BADGP Reviews: Luigi’s Mansion: Dark Moon


Luigi’s Mansion: Dark Moon (Nintendo, Next Level)

Released: March 25, 2013

September 30, 2013

Alex Linna

Review: An Impressive and Modern Take on the Adventure/Puzzle Genre

In case you have not heard, it is the year of Luigi.  While Nintendo strangely focuses on one of their no-so-popular characters in a year where the Wii U is branding is confusing consumers in its terribly weak first year, their 3DS is taking off faster than many would have predicted a mere year earlier.  Hopefully, like the 3DS, the Wii U will find a strong second year in 2014 and all indicators would suggest so.  A new Smash Bros, Mario Kart, Donkey Kong among others hold a monumental potential to make the Wii U a worthwhile purchase at last.  The only two things potentially in Nintendo’s way now is their confusing marketing and branding and of course their competition releasing new system at the year’s end.  Valve is also trying to get a piece of the home console pie, but their vision still remains unclear.  With all that said, the 3DS finally hit a tipping point this year around the release of this game.  Was it Luigi’s Mansion: Dark Moon that pushed those weary potential 3DS owners over the edge? If so, they made the right decision.


What’s New? What’s the Big Deal?

Luigi’s Mansion: Dark Moon is an exceptional game.  It is a creative and innovative adventure/puzzle game disguised as Ghostbusters.  Luigi’s shop-vac of justice returns along with Professor E. Gadd to clean up not only one mansion but five!  That’s right, no more complaints about Luigi’s Mansion being too short allowed here.  It has been a while since the last entry in the franchise… around 12 years.  Much has changed in that greater part of a decade plus some.  I really enjoyed the first Luigi’s Mansion.  It was new. It was different. It was, most importantly, fun.  The singular mansion in the first game was huge and exploring it was a joy.  Dark Moon is mission-based, and as previously stated, crosses over five mansions.  Having to journey through a larger number of mansions makes them individually smaller and the game has a little less charm than the original due to this.  The mansions have enough personality, but the first game seemed more connected for only having one.  Each mansion has a number of missions concluding in a special boss fight.  These boss fights are where most of Next Level’s creativity shines.  I would not want to spoil them, but they are certainly worth seeing.  Each mansion has a number of gems that can be collected and there is an upgrade system connected to collecting money.  There is also some multiplayer, but I have not tried it.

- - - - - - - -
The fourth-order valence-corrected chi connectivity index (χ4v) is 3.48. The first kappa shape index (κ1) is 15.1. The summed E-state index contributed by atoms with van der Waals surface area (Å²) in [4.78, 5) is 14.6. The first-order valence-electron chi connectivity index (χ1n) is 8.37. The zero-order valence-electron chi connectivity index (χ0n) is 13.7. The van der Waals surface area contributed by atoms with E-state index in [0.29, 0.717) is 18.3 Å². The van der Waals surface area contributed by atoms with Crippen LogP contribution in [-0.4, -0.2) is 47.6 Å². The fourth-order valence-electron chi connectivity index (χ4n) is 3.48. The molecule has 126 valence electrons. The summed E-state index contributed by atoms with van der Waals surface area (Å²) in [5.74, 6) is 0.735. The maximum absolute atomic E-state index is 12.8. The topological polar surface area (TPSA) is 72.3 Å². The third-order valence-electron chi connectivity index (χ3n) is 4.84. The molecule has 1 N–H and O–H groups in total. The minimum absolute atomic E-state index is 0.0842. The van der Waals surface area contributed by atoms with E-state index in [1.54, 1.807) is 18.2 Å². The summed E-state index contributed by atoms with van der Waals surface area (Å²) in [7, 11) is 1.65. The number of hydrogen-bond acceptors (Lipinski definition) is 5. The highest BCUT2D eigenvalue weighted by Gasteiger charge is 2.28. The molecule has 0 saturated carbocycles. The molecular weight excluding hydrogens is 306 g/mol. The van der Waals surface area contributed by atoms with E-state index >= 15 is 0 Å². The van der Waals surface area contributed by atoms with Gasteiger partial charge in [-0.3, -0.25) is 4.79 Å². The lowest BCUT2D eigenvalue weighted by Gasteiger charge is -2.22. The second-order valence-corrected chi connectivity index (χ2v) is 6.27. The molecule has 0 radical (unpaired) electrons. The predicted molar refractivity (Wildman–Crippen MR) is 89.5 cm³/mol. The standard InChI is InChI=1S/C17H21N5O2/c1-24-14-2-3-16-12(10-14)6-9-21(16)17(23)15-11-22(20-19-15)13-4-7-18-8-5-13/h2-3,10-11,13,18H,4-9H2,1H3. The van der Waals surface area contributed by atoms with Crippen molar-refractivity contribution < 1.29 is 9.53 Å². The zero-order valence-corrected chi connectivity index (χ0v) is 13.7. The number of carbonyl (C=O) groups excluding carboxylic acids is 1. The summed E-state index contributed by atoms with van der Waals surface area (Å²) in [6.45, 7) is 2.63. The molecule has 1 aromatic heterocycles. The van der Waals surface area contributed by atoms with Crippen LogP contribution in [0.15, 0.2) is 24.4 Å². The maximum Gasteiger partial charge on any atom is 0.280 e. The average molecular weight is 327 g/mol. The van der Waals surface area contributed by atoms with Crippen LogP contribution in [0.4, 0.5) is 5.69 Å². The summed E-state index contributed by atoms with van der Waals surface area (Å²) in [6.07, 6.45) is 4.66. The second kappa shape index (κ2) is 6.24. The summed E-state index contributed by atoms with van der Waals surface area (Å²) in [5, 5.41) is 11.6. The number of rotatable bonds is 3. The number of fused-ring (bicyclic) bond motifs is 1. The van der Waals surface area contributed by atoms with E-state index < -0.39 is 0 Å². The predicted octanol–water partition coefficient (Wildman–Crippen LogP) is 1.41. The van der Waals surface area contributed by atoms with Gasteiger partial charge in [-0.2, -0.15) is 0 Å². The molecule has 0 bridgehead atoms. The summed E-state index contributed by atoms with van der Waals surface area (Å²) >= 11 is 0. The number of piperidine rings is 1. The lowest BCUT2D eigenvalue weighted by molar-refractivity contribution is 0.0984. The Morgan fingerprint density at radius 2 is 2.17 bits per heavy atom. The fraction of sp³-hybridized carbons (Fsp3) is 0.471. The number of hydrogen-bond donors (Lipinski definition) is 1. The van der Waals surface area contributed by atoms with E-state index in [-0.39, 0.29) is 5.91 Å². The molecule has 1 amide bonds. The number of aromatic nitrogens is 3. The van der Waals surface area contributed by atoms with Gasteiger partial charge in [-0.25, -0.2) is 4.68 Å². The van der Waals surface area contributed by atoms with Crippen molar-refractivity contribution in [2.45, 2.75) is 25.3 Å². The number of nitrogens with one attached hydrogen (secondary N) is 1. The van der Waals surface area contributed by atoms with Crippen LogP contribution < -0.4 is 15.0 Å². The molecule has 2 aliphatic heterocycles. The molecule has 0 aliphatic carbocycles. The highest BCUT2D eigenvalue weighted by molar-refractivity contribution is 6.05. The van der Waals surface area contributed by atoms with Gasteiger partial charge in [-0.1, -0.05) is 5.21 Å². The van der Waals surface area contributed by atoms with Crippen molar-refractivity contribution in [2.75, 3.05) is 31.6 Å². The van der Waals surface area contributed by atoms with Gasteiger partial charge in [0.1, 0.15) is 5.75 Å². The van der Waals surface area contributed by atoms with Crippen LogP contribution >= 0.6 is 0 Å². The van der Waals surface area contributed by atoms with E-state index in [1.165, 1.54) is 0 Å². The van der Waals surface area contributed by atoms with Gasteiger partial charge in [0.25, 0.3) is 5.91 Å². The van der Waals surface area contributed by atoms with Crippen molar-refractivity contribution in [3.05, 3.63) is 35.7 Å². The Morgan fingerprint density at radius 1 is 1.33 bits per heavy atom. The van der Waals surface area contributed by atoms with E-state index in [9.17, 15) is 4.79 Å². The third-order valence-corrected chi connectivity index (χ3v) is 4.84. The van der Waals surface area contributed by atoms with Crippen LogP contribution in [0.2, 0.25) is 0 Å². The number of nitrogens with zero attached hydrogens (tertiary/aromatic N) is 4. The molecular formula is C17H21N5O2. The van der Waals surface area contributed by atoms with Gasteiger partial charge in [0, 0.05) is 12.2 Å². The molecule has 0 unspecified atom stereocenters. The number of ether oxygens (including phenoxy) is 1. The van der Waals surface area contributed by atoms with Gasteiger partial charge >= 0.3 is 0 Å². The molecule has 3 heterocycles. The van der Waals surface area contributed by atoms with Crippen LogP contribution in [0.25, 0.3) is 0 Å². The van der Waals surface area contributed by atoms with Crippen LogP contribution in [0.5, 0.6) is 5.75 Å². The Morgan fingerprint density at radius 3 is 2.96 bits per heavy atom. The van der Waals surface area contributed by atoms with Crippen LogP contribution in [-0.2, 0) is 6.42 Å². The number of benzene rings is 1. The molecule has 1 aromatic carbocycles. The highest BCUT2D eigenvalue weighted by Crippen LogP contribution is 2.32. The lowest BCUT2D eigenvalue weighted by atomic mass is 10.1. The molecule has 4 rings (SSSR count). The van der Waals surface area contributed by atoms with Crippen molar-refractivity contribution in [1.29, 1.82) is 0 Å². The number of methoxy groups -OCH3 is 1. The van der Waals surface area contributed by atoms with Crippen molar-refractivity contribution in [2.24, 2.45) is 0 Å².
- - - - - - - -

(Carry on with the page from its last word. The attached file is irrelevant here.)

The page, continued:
Look and Sound

Luigi’s Mansion: Dark Moon is a very good-looking game.  It probably looks as good as the original, if not better.  The 3D is fantastic, but becomes problematic at the dumb motion-based balance bars sections.  Each mansion has a distinct look, from an ice mansion to a clock tower.  The music is also great, but I would say that it is not quite as iconic as the lovely theme of the original.  The sound design is expectedly a little creepy, but it is certainly no Amnesia, nor is that what it is going for.



Unsurprisingly, Dark Moon plays similarly to its predecessor.  The mission-based nature of Dark Moon makes the objectives and what the player is doing much more focused and distinct from its older brother which thrives on exploration and experimentation.  A typical mission will involve Luigi capturing a certain number of ghosts or of a specific kind, repairing a fan, cleaning up spider webs.  The missions keep the gameplay much more diverse when compared to the original game, although I found it easier to stop playing when I finished a mission.  Some of the more complex puzzles might frustrate, and the game starts a little slow, but overall the game was a fun and engaging experience. Luigi’s Mansion: Dark Moon could still be considered a fishing game for the way ghosts are captured.



Luigi’s Mansion: Dark Moon is a fantastic game and still one of my favorites of 2013.  Nintendo’s polish, creativity, and solid gameplay all are present here in one of their weirdest franchises.  There is not much our there like Luigi’s Mansion and it is still refreshing twelve years later.


8.9 out of 10

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